But to back-door the message under the guise of protecting women is wrong.
Post and Courier, Charleston, S.C., on the state Conservation Bank:
The state Conservation Bank appears to have fully won the confidence of the S.C. House of Representatives, which voted overwhelmingly in support of a full allocation during last month's budget deliberations. Assuming Senate concurrence, the bank can expect to receive $11 million in funding next year to pursue its ongoing efforts to preserve valuable sites across the state.
And as the economy improves the bank can expect to receive even more, given continued support from the state Legislature. As property sales heat up, the Conservation Bank's allocation increases, since it receives a fraction of the revenue from documentary stamps required for land transactions.
If indeed the Legislature is sold on the good work of the Conservation Bank, then it should eliminate the "poison pill" provision that virtually terminates funding to the bank during an economic downturn.
Under that provision, the bank is automatically jeopardized if the state's revenues take a dip below the Legislature's budgeted expectations. Then funding that otherwise would be earmarked for the bank goes into the state's general fund.
And that leaves the Conservation Bank without funds to meet its financial responsibilities to landowners who have agreed to sell their property for conservation, or to have an easement placed upon it for that same purpose.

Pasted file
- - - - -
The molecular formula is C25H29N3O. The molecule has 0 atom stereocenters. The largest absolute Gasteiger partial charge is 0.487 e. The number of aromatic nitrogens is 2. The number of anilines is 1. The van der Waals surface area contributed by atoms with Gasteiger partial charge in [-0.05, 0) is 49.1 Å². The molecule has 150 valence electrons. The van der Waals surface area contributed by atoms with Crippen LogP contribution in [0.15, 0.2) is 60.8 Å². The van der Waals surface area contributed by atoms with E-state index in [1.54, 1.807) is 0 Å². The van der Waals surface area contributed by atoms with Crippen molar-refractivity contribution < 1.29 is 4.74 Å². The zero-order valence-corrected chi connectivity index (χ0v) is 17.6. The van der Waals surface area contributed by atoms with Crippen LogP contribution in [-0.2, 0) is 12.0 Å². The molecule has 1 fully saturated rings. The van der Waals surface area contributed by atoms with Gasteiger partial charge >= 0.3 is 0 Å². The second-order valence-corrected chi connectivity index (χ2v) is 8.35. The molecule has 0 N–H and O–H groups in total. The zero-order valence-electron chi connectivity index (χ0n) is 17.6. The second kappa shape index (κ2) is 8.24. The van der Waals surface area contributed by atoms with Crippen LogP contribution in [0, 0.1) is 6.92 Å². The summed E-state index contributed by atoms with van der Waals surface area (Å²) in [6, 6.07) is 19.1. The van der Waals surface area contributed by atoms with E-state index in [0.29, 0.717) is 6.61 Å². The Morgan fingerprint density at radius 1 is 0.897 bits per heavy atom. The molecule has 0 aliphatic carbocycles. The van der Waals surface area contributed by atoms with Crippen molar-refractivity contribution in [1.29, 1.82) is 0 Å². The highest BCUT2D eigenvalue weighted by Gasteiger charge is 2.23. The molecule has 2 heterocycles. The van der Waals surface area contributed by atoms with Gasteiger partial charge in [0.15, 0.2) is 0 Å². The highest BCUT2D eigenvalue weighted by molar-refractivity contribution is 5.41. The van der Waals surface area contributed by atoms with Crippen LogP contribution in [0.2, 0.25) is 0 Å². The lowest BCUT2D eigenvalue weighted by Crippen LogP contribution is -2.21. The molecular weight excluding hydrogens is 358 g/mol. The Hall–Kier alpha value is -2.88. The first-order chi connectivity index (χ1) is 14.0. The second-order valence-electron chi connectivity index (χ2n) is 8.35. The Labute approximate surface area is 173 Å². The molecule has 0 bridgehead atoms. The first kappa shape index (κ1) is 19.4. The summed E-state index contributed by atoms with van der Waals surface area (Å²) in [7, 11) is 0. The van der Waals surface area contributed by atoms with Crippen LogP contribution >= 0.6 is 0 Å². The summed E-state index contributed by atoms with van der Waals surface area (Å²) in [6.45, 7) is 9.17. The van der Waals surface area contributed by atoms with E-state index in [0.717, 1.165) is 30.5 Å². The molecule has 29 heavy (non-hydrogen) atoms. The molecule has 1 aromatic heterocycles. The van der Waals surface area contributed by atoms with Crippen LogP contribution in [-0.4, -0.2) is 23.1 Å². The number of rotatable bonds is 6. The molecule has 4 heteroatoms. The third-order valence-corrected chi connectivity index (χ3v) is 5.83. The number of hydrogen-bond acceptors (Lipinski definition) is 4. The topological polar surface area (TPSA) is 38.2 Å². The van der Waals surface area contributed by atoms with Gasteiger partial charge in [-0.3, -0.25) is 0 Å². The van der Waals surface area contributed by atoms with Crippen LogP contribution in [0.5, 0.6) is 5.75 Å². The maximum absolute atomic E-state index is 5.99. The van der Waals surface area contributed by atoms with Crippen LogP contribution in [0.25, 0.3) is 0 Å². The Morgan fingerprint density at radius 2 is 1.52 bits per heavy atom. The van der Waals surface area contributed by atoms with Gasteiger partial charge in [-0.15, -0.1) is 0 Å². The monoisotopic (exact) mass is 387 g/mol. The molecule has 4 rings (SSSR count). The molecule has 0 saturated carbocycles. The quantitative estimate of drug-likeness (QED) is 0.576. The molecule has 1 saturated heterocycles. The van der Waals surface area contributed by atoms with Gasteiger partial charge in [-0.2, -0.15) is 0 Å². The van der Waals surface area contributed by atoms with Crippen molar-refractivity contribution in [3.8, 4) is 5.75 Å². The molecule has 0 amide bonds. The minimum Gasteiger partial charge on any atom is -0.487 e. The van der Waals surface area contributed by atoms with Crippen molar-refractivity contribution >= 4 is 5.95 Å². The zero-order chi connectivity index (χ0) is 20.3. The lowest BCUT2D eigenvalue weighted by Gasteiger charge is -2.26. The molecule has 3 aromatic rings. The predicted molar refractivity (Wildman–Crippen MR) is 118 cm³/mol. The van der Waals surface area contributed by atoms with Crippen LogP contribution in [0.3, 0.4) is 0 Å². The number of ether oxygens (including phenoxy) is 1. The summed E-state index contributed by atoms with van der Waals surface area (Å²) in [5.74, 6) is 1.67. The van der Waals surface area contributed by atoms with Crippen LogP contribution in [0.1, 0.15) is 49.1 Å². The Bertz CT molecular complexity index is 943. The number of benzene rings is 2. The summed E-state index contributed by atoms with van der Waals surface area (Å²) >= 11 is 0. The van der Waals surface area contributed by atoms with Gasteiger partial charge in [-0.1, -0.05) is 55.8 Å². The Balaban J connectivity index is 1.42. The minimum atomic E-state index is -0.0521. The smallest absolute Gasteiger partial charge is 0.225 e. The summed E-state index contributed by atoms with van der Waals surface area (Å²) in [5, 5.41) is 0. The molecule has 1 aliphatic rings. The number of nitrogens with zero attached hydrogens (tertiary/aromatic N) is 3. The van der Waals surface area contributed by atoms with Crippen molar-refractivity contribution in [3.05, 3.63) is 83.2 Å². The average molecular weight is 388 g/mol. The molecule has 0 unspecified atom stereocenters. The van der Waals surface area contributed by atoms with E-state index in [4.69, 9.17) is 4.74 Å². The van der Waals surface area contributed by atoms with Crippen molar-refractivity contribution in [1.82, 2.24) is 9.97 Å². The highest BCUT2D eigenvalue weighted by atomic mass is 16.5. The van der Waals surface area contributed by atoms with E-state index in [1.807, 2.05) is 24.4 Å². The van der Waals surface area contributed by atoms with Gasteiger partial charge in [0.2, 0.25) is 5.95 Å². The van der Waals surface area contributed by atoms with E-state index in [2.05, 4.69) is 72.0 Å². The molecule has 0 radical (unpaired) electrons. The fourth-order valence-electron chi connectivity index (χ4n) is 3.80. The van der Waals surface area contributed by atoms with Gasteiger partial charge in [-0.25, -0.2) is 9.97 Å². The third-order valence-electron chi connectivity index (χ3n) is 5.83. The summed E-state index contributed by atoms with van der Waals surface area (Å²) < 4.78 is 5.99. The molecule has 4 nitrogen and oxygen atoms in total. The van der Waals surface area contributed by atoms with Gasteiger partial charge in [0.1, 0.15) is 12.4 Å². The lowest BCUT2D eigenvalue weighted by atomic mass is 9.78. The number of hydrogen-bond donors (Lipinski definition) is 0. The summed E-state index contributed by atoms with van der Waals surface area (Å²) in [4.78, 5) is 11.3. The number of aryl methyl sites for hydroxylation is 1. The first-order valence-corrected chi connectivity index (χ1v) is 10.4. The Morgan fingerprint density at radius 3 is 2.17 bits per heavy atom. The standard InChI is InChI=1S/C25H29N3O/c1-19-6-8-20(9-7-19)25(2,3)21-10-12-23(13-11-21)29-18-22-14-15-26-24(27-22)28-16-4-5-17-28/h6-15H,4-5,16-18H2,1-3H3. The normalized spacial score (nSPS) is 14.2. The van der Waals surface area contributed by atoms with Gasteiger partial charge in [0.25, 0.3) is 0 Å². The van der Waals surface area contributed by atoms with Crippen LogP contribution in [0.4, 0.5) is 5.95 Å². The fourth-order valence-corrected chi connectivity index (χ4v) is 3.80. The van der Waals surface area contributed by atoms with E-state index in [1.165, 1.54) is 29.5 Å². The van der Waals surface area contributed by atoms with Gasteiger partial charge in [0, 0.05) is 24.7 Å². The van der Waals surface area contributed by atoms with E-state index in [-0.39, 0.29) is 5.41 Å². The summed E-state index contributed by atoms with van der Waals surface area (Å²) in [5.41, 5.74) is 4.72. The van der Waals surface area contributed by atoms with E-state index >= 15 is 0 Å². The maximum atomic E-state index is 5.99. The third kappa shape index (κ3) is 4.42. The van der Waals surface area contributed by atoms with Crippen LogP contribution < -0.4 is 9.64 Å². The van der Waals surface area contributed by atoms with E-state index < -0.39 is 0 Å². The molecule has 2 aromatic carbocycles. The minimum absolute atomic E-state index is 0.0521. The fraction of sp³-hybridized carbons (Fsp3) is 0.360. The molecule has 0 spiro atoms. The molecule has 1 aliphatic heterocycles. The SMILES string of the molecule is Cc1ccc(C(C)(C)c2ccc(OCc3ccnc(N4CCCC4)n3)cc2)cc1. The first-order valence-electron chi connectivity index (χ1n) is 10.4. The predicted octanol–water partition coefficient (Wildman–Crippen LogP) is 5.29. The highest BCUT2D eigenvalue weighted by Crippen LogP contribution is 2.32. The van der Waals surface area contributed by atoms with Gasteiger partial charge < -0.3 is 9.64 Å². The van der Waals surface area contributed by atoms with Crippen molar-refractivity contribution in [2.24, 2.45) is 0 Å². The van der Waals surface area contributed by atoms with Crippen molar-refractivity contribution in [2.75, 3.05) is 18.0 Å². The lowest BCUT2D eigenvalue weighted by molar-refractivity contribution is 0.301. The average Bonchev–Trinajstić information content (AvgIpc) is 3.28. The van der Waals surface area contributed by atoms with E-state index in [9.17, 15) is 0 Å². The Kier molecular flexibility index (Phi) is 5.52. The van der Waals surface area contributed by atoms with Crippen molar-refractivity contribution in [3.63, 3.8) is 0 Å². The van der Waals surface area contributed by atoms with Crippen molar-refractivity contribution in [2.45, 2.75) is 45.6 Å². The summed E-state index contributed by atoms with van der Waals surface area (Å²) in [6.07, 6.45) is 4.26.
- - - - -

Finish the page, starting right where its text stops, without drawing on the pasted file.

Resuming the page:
During the most recent recession, the bank almost had to shut down for lack of funding even though it is the smallest agency in state government, with only two employees. Only a last-minute rescue carried out by Sen. Chip Campsen, R-Charleston, kept the bank afloat in 2009.
That's an unreasonable situation for a state agency that provides so much benefit at no cost to the general taxpayer. Since its creation in 2002, the bank has been instrumental in preserving some 200,000 acres, largely environmentally valuable property, though including historic sites, like Morris Island. Most recently, the bank pledged $800,000 to help keep property around the Angel Oak from being developed for apartments. It also provided money for the acquisition of land at Bacon's Bridge to be included in a nature park by Dorchester County.
The bank's charter was extended five years in 2012, so there certainly will be another opportunity to review the poison pill provision in 2017.
Why wait? The House vote in support of the bank's allocation next year says that this is a good year to make the needed change.
Then the bank won't have to worry from year to year what its financial prospects will be.
You wouldn't do that with the bank on the corner - and the Legislature shouldn't leave the Conservation Bank with such an uncertain future.